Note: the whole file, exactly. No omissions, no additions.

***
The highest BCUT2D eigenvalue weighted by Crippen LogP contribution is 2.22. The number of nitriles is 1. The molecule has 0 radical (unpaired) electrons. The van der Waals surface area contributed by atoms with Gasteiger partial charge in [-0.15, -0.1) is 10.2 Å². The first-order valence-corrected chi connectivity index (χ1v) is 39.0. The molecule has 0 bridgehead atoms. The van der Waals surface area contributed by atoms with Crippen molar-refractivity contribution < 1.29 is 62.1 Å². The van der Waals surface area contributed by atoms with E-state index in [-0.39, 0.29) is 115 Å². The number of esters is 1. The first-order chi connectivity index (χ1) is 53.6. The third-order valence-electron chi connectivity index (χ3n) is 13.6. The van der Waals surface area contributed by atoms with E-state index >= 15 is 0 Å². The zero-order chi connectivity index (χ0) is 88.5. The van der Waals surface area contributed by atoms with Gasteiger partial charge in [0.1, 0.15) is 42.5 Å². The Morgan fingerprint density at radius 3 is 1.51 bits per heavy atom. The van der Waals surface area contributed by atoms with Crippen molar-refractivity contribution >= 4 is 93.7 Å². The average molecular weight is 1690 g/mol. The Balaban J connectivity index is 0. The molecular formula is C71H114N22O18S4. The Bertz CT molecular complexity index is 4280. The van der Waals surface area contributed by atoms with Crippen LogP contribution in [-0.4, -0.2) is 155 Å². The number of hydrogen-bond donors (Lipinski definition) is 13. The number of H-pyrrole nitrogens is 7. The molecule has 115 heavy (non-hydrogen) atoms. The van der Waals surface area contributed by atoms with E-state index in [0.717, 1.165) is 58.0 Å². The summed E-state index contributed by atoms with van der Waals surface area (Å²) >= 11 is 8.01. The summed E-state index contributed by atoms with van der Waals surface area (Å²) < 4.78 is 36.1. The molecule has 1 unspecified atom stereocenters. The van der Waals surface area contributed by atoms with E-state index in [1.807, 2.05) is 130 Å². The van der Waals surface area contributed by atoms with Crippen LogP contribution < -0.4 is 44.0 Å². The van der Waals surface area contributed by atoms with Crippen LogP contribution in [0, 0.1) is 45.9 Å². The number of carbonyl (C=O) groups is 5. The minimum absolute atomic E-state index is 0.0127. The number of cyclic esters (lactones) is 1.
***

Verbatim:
The highest BCUT2D eigenvalue weighted by Crippen LogP contribution is 2.22. The number of nitriles is 1. The molecule has 0 radical (unpaired) electrons. The van der Waals surface area contributed by atoms with Gasteiger partial charge in [-0.15, -0.1) is 10.2 Å². The first-order valence-corrected chi connectivity index (χ1v) is 39.0. The molecule has 0 bridgehead atoms. The van der Waals surface area contributed by atoms with Crippen molar-refractivity contribution < 1.29 is 62.1 Å². The van der Waals surface area contributed by atoms with E-state index in [-0.39, 0.29) is 115 Å². The number of esters is 1. The first-order chi connectivity index (χ1) is 53.6. The third-order valence-electron chi connectivity index (χ3n) is 13.6. The van der Waals surface area contributed by atoms with E-state index >= 15 is 0 Å². The zero-order chi connectivity index (χ0) is 88.5. The van der Waals surface area contributed by atoms with Gasteiger partial charge in [0.1, 0.15) is 42.5 Å². The Morgan fingerprint density at radius 3 is 1.51 bits per heavy atom. The van der Waals surface area contributed by atoms with Crippen molar-refractivity contribution >= 4 is 93.7 Å². The average molecular weight is 1690 g/mol. The Balaban J connectivity index is 0. The molecular formula is C71H114N22O18S4. The Bertz CT molecular complexity index is 4280. The van der Waals surface area contributed by atoms with Crippen LogP contribution in [-0.4, -0.2) is 155 Å². The number of hydrogen-bond donors (Lipinski definition) is 13. The number of H-pyrrole nitrogens is 7. The molecule has 115 heavy (non-hydrogen) atoms. The van der Waals surface area contributed by atoms with E-state index in [0.717, 1.165) is 58.0 Å². The summed E-state index contributed by atoms with van der Waals surface area (Å²) >= 11 is 8.01. The summed E-state index contributed by atoms with van der Waals surface area (Å²) < 4.78 is 36.1. The molecule has 1 unspecified atom stereocenters. The van der Waals surface area contributed by atoms with E-state index in [1.807, 2.05) is 130 Å². The van der Waals surface area contributed by atoms with Crippen LogP contribution < -0.4 is 44.0 Å². The van der Waals surface area contributed by atoms with Crippen LogP contribution in [0, 0.1) is 45.9 Å². The number of carbonyl (C=O) groups is 5. The minimum absolute atomic E-state index is 0.0127. The number of cyclic esters (lactones) is 1.